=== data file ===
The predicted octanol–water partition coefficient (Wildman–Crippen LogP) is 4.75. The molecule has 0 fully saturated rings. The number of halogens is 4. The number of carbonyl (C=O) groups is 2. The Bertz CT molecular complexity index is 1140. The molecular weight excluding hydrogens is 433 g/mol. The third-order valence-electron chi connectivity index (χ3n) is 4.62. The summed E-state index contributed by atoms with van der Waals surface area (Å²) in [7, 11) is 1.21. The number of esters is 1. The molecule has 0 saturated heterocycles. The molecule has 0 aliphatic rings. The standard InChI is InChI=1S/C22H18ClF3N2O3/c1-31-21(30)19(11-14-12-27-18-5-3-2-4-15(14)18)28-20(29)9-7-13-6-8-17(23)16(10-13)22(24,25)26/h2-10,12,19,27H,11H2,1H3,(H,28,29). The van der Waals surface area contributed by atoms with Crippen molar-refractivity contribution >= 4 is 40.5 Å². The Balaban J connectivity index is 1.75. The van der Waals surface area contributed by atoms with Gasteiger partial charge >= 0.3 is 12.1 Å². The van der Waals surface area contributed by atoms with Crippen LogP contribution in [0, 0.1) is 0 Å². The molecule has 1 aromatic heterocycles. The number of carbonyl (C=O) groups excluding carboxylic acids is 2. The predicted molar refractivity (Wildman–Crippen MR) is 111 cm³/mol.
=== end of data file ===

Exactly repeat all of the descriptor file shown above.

The predicted octanol–water partition coefficient (Wildman–Crippen LogP) is 4.75. The molecule has 0 fully saturated rings. The number of halogens is 4. The number of carbonyl (C=O) groups is 2. The Bertz CT molecular complexity index is 1140. The molecular weight excluding hydrogens is 433 g/mol. The third-order valence-electron chi connectivity index (χ3n) is 4.62. The summed E-state index contributed by atoms with van der Waals surface area (Å²) in [7, 11) is 1.21. The number of esters is 1. The molecule has 0 saturated heterocycles. The molecule has 0 aliphatic rings. The standard InChI is InChI=1S/C22H18ClF3N2O3/c1-31-21(30)19(11-14-12-27-18-5-3-2-4-15(14)18)28-20(29)9-7-13-6-8-17(23)16(10-13)22(24,25)26/h2-10,12,19,27H,11H2,1H3,(H,28,29). The van der Waals surface area contributed by atoms with Crippen molar-refractivity contribution >= 4 is 40.5 Å². The Balaban J connectivity index is 1.75. The van der Waals surface area contributed by atoms with Gasteiger partial charge >= 0.3 is 12.1 Å². The van der Waals surface area contributed by atoms with Crippen LogP contribution in [0, 0.1) is 0 Å². The molecule has 1 aromatic heterocycles. The number of carbonyl (C=O) groups excluding carboxylic acids is 2. The predicted molar refractivity (Wildman–Crippen MR) is 111 cm³/mol.